The Good the Bad and the Ugly

This is a completely different way for learning a language than how I’ve learned other languages in the past, mainly because there is a study group.

One of the good things of learning by your self is the opportunity to learn at your own pace. Whether you are a fast learner, or you have a hard time learning new things, when you learn on your own there is no pressure to keep up with the group, or to slow down for the sake of the group. However, if you are one of the fast learners, you can help, encourage, and have an impact on those who learn a bit slower, and help them learn faster, and understand concepts better. If you are on the slow end, you have motivation, and you have people who can help you get through the difficult parts. Something particularly good in this case, is that we have an actual professor, who not only organized this group, but who also approached us personally to invite us to be part of it. A professor who shows this kind of commitment may very well be the most important part for many in this group. Without him, many would not venture into learning C++.

One of the bad things is going to be the waiting. Most of the people who will be in this group have little knowledge of programming. In less than a night I can go from 0 to to being able to write functioning programs in C++ due to my background in programming, but they can’t. This can turn things boring at times.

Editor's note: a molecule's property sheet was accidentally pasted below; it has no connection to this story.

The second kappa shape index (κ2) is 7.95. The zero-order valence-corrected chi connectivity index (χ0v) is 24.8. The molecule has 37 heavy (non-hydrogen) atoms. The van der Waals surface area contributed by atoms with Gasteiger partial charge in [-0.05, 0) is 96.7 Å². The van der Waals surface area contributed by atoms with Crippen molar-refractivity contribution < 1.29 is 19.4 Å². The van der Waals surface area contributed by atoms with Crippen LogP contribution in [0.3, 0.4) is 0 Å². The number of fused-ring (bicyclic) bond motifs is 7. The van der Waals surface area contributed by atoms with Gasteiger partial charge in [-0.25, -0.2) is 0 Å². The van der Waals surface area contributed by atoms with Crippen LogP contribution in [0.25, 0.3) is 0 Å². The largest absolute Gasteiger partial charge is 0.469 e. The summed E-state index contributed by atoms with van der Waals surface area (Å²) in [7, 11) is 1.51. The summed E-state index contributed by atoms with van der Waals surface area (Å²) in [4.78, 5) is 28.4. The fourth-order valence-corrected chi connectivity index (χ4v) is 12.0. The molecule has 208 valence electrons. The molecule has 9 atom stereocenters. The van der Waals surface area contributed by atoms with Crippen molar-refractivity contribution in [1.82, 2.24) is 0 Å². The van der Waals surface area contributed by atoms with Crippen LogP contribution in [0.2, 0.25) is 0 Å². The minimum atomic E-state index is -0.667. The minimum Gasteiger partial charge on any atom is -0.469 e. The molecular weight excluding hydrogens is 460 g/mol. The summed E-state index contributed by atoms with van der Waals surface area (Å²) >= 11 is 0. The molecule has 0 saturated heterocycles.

My background helps me understand concepts easily, but without a good foundation in programming, some people can have a hard time understanding even basic concepts. Douglas Crockford says that it takes a certain kind of crazy person to program, and I think it is true. Unfortunately, not all of us are that crazy. The ones who are, go and become good programmers, then ones who aren’t get stock forever in the most basic things, unable to get into the mindset that is required for programming. In this group, however, I think there will be real talent, and that should help us move forward faster than in a regular class.

The ugly for many will be the fact that the programs we will learn to write are console programs. However, any good linux user knows the real beauty in that beast. I think some of the most powerful tools I use are command line based, but that is in the linux world. I’m sure the windows world is different.

The Platform

In the group, we will be using Visual Studio and Windows, but on my own, I will be using Linux, and the G++ compiler. As always, my editor of choice is Vim, and I may write a few shell scripts where I see fit, but for now I haven’t seen the need for that.

Wrapping Up

I’ve already written my first hello world program in C++, and a little program that handles input from the user. I think that for the other people in the group one of the things that will get them is the syntax since many of them only have a Visual Basic background. I still catch myself writing semicolons at the end of python statements sometimes. For them it may be the opposite –forgetting the semicolons at the end of C++ statements. I think it will be a nice experience to learn a new language along with other people, and to see how their learning process is, and how hard the learning curve is for people with little programming background. My role in the group, I think, will be mainly helping others, since I have deeper understanding of programming in general, and am very familiar with the C family of languages.